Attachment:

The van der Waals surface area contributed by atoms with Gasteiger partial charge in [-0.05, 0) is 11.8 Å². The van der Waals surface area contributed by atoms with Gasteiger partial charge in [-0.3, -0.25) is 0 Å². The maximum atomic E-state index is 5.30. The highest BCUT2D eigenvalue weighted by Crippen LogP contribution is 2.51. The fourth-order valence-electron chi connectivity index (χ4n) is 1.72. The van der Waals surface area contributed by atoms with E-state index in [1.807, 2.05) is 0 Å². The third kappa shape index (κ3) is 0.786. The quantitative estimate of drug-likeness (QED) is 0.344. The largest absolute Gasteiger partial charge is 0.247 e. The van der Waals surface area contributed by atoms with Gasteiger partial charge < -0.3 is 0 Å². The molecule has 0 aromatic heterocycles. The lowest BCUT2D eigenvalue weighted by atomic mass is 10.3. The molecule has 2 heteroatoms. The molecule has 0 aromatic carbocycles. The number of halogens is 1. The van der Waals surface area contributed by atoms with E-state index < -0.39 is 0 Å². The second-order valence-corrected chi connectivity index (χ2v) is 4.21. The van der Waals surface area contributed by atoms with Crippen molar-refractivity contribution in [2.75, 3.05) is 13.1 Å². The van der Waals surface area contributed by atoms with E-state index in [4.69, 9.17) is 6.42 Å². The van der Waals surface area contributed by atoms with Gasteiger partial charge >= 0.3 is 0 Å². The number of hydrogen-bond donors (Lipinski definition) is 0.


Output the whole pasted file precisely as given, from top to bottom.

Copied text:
The van der Waals surface area contributed by atoms with Gasteiger partial charge in [-0.05, 0) is 11.8 Å². The van der Waals surface area contributed by atoms with Gasteiger partial charge in [-0.3, -0.25) is 0 Å². The maximum atomic E-state index is 5.30. The highest BCUT2D eigenvalue weighted by Crippen LogP contribution is 2.51. The fourth-order valence-electron chi connectivity index (χ4n) is 1.72. The van der Waals surface area contributed by atoms with E-state index in [1.807, 2.05) is 0 Å². The third kappa shape index (κ3) is 0.786. The quantitative estimate of drug-likeness (QED) is 0.344. The largest absolute Gasteiger partial charge is 0.247 e. The van der Waals surface area contributed by atoms with Gasteiger partial charge < -0.3 is 0 Å². The molecule has 0 aromatic heterocycles. The lowest BCUT2D eigenvalue weighted by atomic mass is 10.3. The molecule has 2 heteroatoms. The molecule has 0 aromatic carbocycles. The number of halogens is 1. The van der Waals surface area contributed by atoms with E-state index < -0.39 is 0 Å². The second-order valence-corrected chi connectivity index (χ2v) is 4.21. The van der Waals surface area contributed by atoms with Crippen molar-refractivity contribution in [2.75, 3.05) is 13.1 Å². The van der Waals surface area contributed by atoms with E-state index in [4.69, 9.17) is 6.42 Å². The van der Waals surface area contributed by atoms with Gasteiger partial charge >= 0.3 is 0 Å². The number of hydrogen-bond donors (Lipinski definition) is 0.